Just in, this trade paperback collection of the new series I’m lettering. It begins with THE SANDMAN UNIVERSE #1 (lettered well by Simon Bowland), introducing all four books in the line, then the first six issues of the comic. I hadn’t seen the colors on those by Jordan Boyd before, and I like them, very painterly. The issue covers by Kai Carpenter are quite nice, too, I’d not seen all of them. Working digitally does have it’s quirks. I’m happy with the way this series is going, you should decide for yourself. On sale July 10 in shops.
The plotting on this book is one where you can see things gradually going out of control despite the best efforts of the controllers, and the fun is in exactly how and when it will all blow up. We’re getting very close! The wives who have been carefully controlled by their husbands in this make-believe neighborhood are learning that spilling blood, their own or anyone’s will release strong magic powers in them, as well as anger. The husbands, who set up this situation and try to control things from a secret underground bunker, led by Aaron, are struggling to keep the women ignorant and separated, but are failing. Their boss has arrived from somewhere else, and Aaron has tasked his wife Iz with putting on a big dinner party for everyone, to show the boss, August, that they have the situation in hand. Instead, gathering everyone together in one house is only making things worse as the women exchange information. It’s been a great build up, and I expect the explosion will happen next issue.
Charlie Fisher has been around. His father is a diplomat, and Charlie travels with him. When they’re assigned to the city of Marseille on the French Riviera, Charlie is astonished one day to see a group of clever pickpockets working a crowded tourist square. One of them, Amir, even steals his monogrammed pen, but is caught by police. Charlie helps Amir, and in return, he’s invited to visit the Whiz Gang’s secret hideout, and soon allowed to join them on their pickpocketing adventures. Charlie has no local friends, and desperately wants to become one of the gang. Gradually they teach him how, even though some gang members think he can’t do it. Charlie works hard, and finally is allowed to pick pockets too. It all seems like a harmless, fun adventure until the day it becomes something quite different. That day Charlie learns he’s been carefully led into a really big con that will change everything. The only way to fix it is probably suicidal, but Charlie has to try.
In the first half of this book I kept feeling there was something wrong with the whole situation but couldn’t put my finger on it. When the penny dropped, this became an even better book, thrilling and hard to put down. I liked Meloy and Ellis’s “Wildwood” trilogy, but think the writing here is even better.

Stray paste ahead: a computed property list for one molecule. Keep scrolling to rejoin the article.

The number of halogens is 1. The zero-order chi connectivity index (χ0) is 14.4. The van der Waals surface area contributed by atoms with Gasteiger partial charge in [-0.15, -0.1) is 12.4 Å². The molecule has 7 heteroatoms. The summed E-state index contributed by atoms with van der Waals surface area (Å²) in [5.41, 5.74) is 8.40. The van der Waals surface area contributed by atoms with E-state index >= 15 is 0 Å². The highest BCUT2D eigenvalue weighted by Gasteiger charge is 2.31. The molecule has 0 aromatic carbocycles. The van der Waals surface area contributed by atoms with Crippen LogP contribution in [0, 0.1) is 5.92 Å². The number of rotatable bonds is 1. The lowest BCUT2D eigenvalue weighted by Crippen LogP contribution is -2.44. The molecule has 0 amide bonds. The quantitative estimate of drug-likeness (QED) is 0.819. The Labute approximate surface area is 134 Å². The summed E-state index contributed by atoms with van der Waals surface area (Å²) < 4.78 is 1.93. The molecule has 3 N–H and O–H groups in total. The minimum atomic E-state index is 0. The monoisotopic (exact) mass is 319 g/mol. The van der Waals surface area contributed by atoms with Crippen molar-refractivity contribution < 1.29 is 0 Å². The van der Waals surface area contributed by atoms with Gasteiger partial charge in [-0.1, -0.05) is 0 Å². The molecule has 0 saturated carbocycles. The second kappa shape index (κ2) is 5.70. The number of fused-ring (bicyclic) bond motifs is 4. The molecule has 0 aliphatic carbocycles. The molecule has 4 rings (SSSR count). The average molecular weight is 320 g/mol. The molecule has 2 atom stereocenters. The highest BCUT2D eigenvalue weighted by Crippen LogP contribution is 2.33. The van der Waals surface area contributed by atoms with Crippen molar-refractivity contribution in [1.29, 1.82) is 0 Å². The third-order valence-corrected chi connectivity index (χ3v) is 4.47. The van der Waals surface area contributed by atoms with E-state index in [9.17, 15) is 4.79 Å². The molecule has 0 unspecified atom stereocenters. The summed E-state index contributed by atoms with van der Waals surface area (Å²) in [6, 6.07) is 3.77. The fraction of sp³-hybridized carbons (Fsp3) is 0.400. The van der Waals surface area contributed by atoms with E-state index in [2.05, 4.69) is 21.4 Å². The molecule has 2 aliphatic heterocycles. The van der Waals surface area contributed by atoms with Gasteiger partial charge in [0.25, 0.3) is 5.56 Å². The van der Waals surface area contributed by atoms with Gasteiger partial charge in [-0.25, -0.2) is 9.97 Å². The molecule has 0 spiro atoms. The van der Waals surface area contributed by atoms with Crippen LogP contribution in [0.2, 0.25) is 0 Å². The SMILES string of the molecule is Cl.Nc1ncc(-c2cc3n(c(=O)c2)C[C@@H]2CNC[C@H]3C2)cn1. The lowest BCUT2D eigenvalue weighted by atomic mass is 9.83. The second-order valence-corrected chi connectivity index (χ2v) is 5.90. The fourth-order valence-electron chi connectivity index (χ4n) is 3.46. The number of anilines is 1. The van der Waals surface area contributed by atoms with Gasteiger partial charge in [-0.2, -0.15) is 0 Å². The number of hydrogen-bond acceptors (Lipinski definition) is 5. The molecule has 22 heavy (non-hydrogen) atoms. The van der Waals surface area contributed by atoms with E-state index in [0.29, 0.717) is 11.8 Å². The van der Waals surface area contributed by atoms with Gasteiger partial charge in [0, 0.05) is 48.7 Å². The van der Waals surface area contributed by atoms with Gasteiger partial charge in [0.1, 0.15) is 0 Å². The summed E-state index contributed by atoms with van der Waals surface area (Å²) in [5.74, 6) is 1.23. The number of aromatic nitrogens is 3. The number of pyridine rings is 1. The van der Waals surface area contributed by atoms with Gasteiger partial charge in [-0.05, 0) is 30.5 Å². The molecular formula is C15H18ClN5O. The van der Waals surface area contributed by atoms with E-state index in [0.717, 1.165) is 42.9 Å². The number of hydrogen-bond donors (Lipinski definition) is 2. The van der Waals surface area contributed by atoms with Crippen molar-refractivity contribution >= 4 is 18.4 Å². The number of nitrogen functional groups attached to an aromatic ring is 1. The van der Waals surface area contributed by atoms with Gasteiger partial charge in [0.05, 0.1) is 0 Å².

I don’t like Matt Kindt’s art. I find his writing difficult to follow. Despite that, his Super-Spy books like this 336-pager keep me reading and wondering what I will happen next to the very end.
There are several storylines here that may or may not connect. One follows an ancient Roman gold cup through history. One features a girl who joins the pirates who have captured the ship she was on. One features a group secretly building guided-missile rockets.
One features Elle and Anna, sisters living in the country with their alcoholic father, who has not recovered from the death of his wife. Anna is in love with a fine house beyond their woods, and declares she will live in it someday. Anna has a boyfriend, and Elle is jealous.
Later in time, we follow Elle to London during World War Two, where she takes a job as an ambulance driver. She meets a smart, charming man named Alan and they begin an affair, but tragedy strikes. Soon, Elle is recruited to be a spy, and begins to go on missions in Europe. Having lost Alan, Elle seems reckless and willing to do anything. What will she do when she finds out that Alan might not be dead after all?
I have to admit I would never have bought this book, it was a gift at last year’s ‘Ringo Awards ceremony. It took me this long to read it, and now I’m kind of glad I did even though the book left me with many unanswered questions.
Mildly recommended. If this is your kind of book, you’ll love it.
This comic is a funny take on superhero/science fiction teams along the lines of Doom Patrol. I guess it’s part of the humor that the cover has nothing to do with the contents. The main story by writer Tom Peyer and artist/letterer/colorist Chris Giarrusso has the three-member team trying to get some publicity for the baby Yeti they’ve captured, to the yawns of reporters. Meanwhile, the giant alien egg they found in the sewers is about to hatch and wreak havoc on their town of Cityburg. After that, it gets weirder in a funny way.
The backup Snelson story by writer Paul Constant and artist Fred Harper is weirdly funny in a different way, kind of Seinfeld in flavor, with more realistic art.
Of the text stories, I liked the one by Carol Lay the best.
Not a bad read, I can’t say I love it, but entertaining. Recommended.